Article processing charge - APC

A fee that is paid to journals to publish an article Open Access.

APCs are most often paid by the author’s institutions or research funder. The article processing charge (APC) covers the publisher’s processing and publishing costs for the OA article and generates income. An APC is an alternative method of covering costs and income generation to the traditional subscription model of payment to access or receive journal content.

Not all OA or hybrid journals charge an APC for OA publication: some use other models to cover costs such as sponsorship. APCs differ from vanity publishing in reputable journals because of robust quality control such as peer review that precedes publication.

Synonyms: APC; article processing fee; publication charge

Acronym: APC

Related Terms: APC payment

Sources:, Jisc

Article publication charge

The charge levied by a publisher to an author (or their funder or institution) to publish an article.

Such charges may include, but are not limited to: APCs; page charges; publishing charges or fees; submission charges; colour charges; charge for reprints; cover image charge; supplemental data publication fee; third party copyright charges.

Most of these charges are not related (either directly or indirectly) to the article being published Open Access. Publishers of OA articles usually charge other publication charges in addition to APCs.

Synonyms: Publication fee, page and colour charges, Non-APC publication charges


Related Terms: page charges, publishing charges or fees, submission charges, colour charges, charge for reprints, cover image charge, supplemental data publication fee, third party copyright charges.


Author Accepted Manuscript - AAM

The AAM is the author’s final, peer-reviewed and corrected manuscript, created in Word or LaTeX.

The AAM is produced by the author(s) and, as such, not yet copyedited, type-set, metadata-labelled and formatted for online or print publication. The author accepted manuscript is also referred to as post-print.

When publishers require authors to upload their final manuscript into a formatted page, this document is considered the Author Accepted Manuscript (AAM). It is distinguishable from the final published version because page numbers, volume and issue number are absent. Content and layout follow the publisher’s submission requirements. A document that has been typeset or copy-edited by the publisher (such as proofs or the final published Version of Record) is not an AAM.

The manuscript version (together with the pre-print or submitted version) is what most journal publishers allow to self-archive in repositories.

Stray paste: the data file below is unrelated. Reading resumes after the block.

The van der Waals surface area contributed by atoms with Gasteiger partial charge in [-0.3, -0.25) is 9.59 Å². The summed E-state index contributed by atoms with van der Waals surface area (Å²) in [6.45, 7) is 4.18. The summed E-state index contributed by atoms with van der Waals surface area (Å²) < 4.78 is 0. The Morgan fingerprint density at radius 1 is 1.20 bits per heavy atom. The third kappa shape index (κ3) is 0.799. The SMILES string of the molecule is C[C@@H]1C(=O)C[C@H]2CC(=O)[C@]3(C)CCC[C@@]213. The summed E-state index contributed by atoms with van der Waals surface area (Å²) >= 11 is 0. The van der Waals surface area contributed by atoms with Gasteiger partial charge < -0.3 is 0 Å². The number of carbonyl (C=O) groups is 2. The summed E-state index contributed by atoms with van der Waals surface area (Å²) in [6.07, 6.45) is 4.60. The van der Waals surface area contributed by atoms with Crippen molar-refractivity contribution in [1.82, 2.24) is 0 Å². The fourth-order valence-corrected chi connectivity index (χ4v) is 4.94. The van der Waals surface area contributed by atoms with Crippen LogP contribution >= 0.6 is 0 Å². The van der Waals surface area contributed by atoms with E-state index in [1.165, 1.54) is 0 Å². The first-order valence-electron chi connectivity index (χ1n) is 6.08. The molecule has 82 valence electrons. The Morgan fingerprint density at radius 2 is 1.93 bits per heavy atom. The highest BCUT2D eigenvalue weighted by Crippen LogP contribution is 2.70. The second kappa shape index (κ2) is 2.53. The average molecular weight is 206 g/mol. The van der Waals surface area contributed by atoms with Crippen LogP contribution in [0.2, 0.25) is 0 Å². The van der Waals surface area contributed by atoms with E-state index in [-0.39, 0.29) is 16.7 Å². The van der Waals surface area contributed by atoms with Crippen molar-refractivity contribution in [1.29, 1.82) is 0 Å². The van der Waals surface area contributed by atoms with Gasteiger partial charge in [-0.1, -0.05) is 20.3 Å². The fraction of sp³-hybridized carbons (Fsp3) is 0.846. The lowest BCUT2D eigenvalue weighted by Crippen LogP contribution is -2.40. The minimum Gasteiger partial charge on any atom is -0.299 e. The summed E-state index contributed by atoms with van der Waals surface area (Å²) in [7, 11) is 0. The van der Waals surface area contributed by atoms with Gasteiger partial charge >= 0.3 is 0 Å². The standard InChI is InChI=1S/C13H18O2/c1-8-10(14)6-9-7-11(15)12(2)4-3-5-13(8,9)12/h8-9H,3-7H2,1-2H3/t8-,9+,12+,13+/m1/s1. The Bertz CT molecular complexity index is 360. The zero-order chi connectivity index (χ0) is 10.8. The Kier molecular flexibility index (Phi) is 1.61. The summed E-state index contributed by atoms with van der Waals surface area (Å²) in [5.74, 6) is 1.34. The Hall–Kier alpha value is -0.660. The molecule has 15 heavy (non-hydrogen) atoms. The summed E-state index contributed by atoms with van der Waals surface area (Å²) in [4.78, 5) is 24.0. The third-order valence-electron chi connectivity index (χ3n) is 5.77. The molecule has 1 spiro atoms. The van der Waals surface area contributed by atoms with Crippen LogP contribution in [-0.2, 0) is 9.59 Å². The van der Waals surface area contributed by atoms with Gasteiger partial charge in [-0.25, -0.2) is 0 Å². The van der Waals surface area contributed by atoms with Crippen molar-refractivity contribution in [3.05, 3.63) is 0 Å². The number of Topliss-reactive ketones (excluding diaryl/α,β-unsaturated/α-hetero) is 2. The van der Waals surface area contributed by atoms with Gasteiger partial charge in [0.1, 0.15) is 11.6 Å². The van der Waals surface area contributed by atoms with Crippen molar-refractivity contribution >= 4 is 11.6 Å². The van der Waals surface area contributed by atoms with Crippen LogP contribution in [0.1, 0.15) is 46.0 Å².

Synonyms: AAM, post-print, accepted version

Acronym: AAM

Related Terms: preprint, version of record, VoR, published version


Bibliographic metadata

A set of information and meta tags to describe and identify a publication.

Bibliographic metadata enable indexing and make articles, books and other types of scholarly outputs discoverable in digital archives and by search engines.

Examples of standard bibliographic metadata are author name, author identifier (e.g. ORCID), publication/object identifier (e.g. DOI), affiliation, title, abstract, journal name, journal ISSN, publisher name, publication year, type of publication.

When entering a new item to an information system, like Pure or ORCID, these systems ask you to provide the bibliographic metadata of that item.

Journal embargo

The delay imposed by some journals between the moment a paper gets published, and the time it can be made available on another online platform (preprint server, institutional repository, author webpage etc.).

Embargo periods vary from publisher to publisher and from discipline to discipline. Our Open Access Journal Browser and the online service Sherpa/RoMEO allows you to look up the policies of most journals with regards to self-archiving (green open access) and embargo periods.

PID - Persistent Identifier

A persistent identifier (PID) is a unique digital reference to a document, file, website, or other objects. It allows one to locate the item over the long term, i.e. it is persistent.

One of the best-known persistent identifiers in the scholarly context is the Digital Object Identifier (DOI), which provides a unique and continued reference to digital outputs, such as publications and data.

Persistent identifiers are crucial to making research outputs FAIR.

More information

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For specific or complex questions and support, please get in touch with an Open Access specialist at the University Library.